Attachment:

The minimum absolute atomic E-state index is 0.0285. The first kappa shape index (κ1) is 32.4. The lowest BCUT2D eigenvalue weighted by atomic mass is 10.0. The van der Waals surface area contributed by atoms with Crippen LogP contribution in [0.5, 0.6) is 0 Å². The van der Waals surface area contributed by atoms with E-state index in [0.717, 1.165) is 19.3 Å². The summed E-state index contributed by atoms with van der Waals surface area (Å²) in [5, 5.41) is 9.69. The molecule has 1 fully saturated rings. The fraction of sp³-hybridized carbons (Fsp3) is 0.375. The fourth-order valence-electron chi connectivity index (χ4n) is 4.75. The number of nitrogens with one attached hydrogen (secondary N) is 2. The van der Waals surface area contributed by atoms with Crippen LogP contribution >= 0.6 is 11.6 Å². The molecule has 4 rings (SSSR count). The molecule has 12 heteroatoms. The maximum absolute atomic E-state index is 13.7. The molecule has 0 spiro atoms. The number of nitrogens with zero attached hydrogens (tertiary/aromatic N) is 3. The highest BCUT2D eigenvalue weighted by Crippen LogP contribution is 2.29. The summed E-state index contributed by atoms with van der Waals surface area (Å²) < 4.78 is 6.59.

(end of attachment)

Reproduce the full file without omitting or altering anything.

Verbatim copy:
The minimum absolute atomic E-state index is 0.0285. The first kappa shape index (κ1) is 32.4. The lowest BCUT2D eigenvalue weighted by atomic mass is 10.0. The van der Waals surface area contributed by atoms with Crippen LogP contribution in [0.5, 0.6) is 0 Å². The van der Waals surface area contributed by atoms with E-state index in [0.717, 1.165) is 19.3 Å². The summed E-state index contributed by atoms with van der Waals surface area (Å²) in [5, 5.41) is 9.69. The molecule has 1 fully saturated rings. The fraction of sp³-hybridized carbons (Fsp3) is 0.375. The fourth-order valence-electron chi connectivity index (χ4n) is 4.75. The number of nitrogens with one attached hydrogen (secondary N) is 2. The van der Waals surface area contributed by atoms with Crippen LogP contribution >= 0.6 is 11.6 Å². The molecule has 4 rings (SSSR count). The molecule has 12 heteroatoms. The maximum absolute atomic E-state index is 13.7. The molecule has 0 spiro atoms. The number of nitrogens with zero attached hydrogens (tertiary/aromatic N) is 3. The highest BCUT2D eigenvalue weighted by Crippen LogP contribution is 2.29. The summed E-state index contributed by atoms with van der Waals surface area (Å²) < 4.78 is 6.59.